The Ontario Government cannot afford not to invest in coordinated higher-order transit if we want the Greater Toronto and Hamilton Area to have a bright future.
By Ryan McGreal
Published August 29, 2012
According to Don Hull, Director of Transportation for the City of Hamilton, the city has "no formal notification from Metrolinx to confirm the funding formula" for Hamilton's planned east-west Light Rail Transit (LRT) line. However, the city has "been asked to look at cost mitigation alternatives, such as phasing the LRT construction."
Metrolinx is the arms-length Provincial organization mandated to coordinate and fund regional higher-order transportation projects across the Greater Toronto and Hamilton Area (GTHA).
In an email response to RTH, Hull also notes:
[I]n the Staff report of October 2011, under Financial Implications, Staff reported that, "Financial impact analysis was prepared using a senior government grant assumption ranging from 100 percent to 50 percent funding."
The staff report [PDF] further notes:
Based on this assumption, the City's financial share of the LRT project could range from $0 to $509 million, which would be debt financed.
With other LRT projects that have been approved by Metrolinx for the GTHA, including the Eglinton Crosstown LRT in Toronto, Metrolinx is paying 100 percent of the direct capital costs and will own and operate the line.
According to Ancaster Councillor Lloyd Ferguson, Metrolinx officials have told Hamilton that the funding model has been that Metrolinx will fund 100% of the capital cost for a Hamilton LRT as well.
However, a spokesperson for the Ontario Ministry of Transport (MTO) recently told RTH that funding for Metrolinx projects that have not already been approved will be "determined on a case-by-case basis".
This came after Transport Minister Bob Chiarelli told Hamilton Mayor Bob Bratina that "all municipalities are expected to be contributors" to Metrolinx projects in their jurisdictions, as Bratina summarized in a recent blog post.
According to Bratina, Chiaralli also asked whether "we had pursued LRT funding with the Federal Government." This is an ominous question, as it throws into doubt the Ontario Government's basic commitment to the principles that underlie Metrolinx.
The purpose of creating Metrolinx was to replace the previous ad-hoc approach to higher order transit investment with a coordinated, fully-funded regional strategy that would provide the GTHA with a functional transportation network to meet present and future needs.
After decades of underinvestment in regional transit, Ontario suffers from some of the worst traffic congestion in North America, with significant negative impacts on productivity growth and air quality.
Air pollution kills more people than breast cancer, prostate cancer or motor vehicle accidents. Locally, over 100 Hamiltonians die prematurely every year due to air pollution, of which more than half comes from vehicle exhaust - and in Hamilton, residential output of vehicle exhaust is getting worse, not better.
In any case, more highways are absolutely not a viable solution. As Paul Bedford, chief planner emeritus for Toronto and a former member of the Metrolinx Board told a Hamilton audience last year, it would require another four Don Valley Parkways and another four QEWs to carry the number of people who move through Union Station daily.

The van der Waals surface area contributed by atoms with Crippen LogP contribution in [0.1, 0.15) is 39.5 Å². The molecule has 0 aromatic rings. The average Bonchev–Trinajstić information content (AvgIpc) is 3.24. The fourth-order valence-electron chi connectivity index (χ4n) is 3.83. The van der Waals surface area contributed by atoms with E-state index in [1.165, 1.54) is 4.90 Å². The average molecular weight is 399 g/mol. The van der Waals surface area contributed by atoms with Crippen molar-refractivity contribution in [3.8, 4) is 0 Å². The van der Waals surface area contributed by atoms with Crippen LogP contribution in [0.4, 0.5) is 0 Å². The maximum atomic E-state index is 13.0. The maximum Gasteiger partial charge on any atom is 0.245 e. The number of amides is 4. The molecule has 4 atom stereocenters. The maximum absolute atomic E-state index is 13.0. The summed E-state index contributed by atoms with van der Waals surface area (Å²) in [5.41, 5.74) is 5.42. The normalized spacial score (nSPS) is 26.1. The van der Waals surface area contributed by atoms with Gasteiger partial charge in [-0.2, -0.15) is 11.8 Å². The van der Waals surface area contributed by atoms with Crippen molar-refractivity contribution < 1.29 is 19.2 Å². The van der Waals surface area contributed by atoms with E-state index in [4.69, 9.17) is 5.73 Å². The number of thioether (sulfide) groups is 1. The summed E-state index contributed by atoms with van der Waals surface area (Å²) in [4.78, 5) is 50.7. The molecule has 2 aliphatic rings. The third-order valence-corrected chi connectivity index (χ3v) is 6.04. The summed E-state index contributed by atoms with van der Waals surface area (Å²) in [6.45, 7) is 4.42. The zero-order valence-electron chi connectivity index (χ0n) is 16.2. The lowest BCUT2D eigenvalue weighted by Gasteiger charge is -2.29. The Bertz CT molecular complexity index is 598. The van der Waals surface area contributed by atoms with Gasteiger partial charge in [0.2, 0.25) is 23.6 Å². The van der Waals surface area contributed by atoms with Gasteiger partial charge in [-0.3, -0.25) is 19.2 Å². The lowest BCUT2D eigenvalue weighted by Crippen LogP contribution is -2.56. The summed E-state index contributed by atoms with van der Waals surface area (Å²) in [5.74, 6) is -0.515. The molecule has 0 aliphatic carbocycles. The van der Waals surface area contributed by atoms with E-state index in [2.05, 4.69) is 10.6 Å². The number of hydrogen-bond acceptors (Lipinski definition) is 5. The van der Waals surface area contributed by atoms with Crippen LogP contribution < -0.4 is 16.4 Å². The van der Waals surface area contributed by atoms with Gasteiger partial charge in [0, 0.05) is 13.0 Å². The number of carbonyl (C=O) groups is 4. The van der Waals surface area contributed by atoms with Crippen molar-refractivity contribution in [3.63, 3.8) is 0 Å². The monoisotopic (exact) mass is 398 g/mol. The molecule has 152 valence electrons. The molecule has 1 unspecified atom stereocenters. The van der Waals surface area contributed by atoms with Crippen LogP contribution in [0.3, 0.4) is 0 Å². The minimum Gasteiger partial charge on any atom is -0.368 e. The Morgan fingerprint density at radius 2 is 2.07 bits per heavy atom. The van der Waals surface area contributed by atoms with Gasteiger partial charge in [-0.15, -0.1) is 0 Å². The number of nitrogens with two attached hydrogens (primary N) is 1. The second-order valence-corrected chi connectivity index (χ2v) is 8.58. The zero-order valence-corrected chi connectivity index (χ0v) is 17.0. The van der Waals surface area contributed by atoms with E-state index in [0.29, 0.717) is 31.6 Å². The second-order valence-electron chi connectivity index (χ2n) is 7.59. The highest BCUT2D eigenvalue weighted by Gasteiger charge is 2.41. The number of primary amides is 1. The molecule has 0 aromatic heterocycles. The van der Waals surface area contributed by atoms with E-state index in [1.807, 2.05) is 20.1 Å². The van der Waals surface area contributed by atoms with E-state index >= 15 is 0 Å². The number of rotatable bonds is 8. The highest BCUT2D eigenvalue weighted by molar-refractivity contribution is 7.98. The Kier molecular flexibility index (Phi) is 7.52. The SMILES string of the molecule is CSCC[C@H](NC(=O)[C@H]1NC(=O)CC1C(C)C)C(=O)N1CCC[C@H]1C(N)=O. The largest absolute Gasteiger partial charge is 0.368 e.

The cost of adding highway capacity is extremely high. One lane-kilometre of highway in Ontario costs around $25 million dollars, so a new 25 km, six-lane highway would cost around $3.75 billion to build - not including maintenance and life-cycle costs.
Adding more highway capacity in built-up areas with difficult terrain can bump the price by an order of magnitude: the cost of the Windsor-Essex Parkway is a crushing $168 million per lane-km.
Even if it were possible to build enough highway capacity to alleviate congestion, lane capacity itself generates more traffic in a self-defeating feedback loop. Ontario has been stuck on the highway "predict and provide" treadmill for decades, and it's not working.
The 25-year Metrolinx Regional Transportation Plan, titled The Big Move, states in part:
The emergence of the GTHA as one of the largest and fastest-growing urban regions in North America in the 1970s and 1980s was spurred, in part, by a regional transportation network that was ahead of its time.
In the last generation, however, we have not sufficiently invested in the region's transportation network. As a result, every year, congested roads and overtaxed transit systems result in billions of dollars lost from our economy through delays, wasted energy and dirty air.
We are releasing The Big Move at a time of significant economic uncertainty. Despite this, we believe that now, more than ever, acting on the recommendations in the RTP is critically important. The RTP will not only reclaim our region's traditional transportation advantage, but also bolster our global competitiveness, protect our environment, and improve our quality of life.
The Ontario government appears to be positioning itself to cry austerity and claim it cannot afford to keep funding regional higher-order transit, but the painful fact is that we cannot afford not to make these investments if we want the GTHA to have a bright future as an economically sustainable centre.
The GTHA is already suffering today from decades of underinvestment in regional transit. Putting off essential investments in connectivity will only continue to drag on our economic productivity while miring millions of commuters in gridlock and dooming hundreds of residents to early deaths.
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